Bator describes this distinctive method or process very clearly in the “Preface” in our new book. This is African Theology as Conversation, Active Dialog, Intensive Listening and Learning from Each Other (described as “listening in conversation”) and Consensus. This new way of doing African Christian Theology is participatory, collaborative, democratic, cross-disciplinary and multigenerational.

Bator expands this conversational theological methodology by saying:

Strong, dynamic currents are shaping the flow of theological discourse in Africa. A unique characteristic of this discourse is the widening circle of conversation partners. African theologians are no longer content with talking to like-minded theologians; they engage bishops, civil society groups and government representatives as conversational partners in a rational dialogue and critical analysis within society and in the [Catholic] Church. This conversational methodology breaks new ground in theological scholarship in Africa and represents a new way of doing theology in which collaboration and conversation win over confrontation and adversarial positions. The result is a process of mutual listening and learning, a vital ingredient for constructing what veteran African [Nigerian] theologian Elochukwu Uzukwu designates “the listening church.”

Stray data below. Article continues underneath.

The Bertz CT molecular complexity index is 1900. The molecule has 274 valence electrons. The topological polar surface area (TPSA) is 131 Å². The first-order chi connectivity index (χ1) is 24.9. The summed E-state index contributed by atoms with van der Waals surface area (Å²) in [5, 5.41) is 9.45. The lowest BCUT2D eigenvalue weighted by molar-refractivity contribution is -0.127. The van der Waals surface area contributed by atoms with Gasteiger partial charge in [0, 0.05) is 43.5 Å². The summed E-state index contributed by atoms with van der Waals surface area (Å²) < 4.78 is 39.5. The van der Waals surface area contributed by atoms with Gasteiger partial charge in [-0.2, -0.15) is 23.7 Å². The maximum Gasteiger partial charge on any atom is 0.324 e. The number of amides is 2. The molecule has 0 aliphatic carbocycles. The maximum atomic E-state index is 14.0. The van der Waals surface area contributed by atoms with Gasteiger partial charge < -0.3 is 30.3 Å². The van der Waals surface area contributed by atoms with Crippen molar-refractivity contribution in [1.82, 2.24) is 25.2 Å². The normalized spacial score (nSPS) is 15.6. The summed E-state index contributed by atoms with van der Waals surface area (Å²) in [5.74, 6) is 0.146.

Uzukwu, who likes to be called Elo, published his important Orbis book A Listening Church, Autonomy and Communion in African Churches in 1996. To use a play on words, perhaps Pope Francis “listened” to him when the pope emphasizes that the Catholic bishops and other leaders today must be a Listening Church first and a Teaching Church second.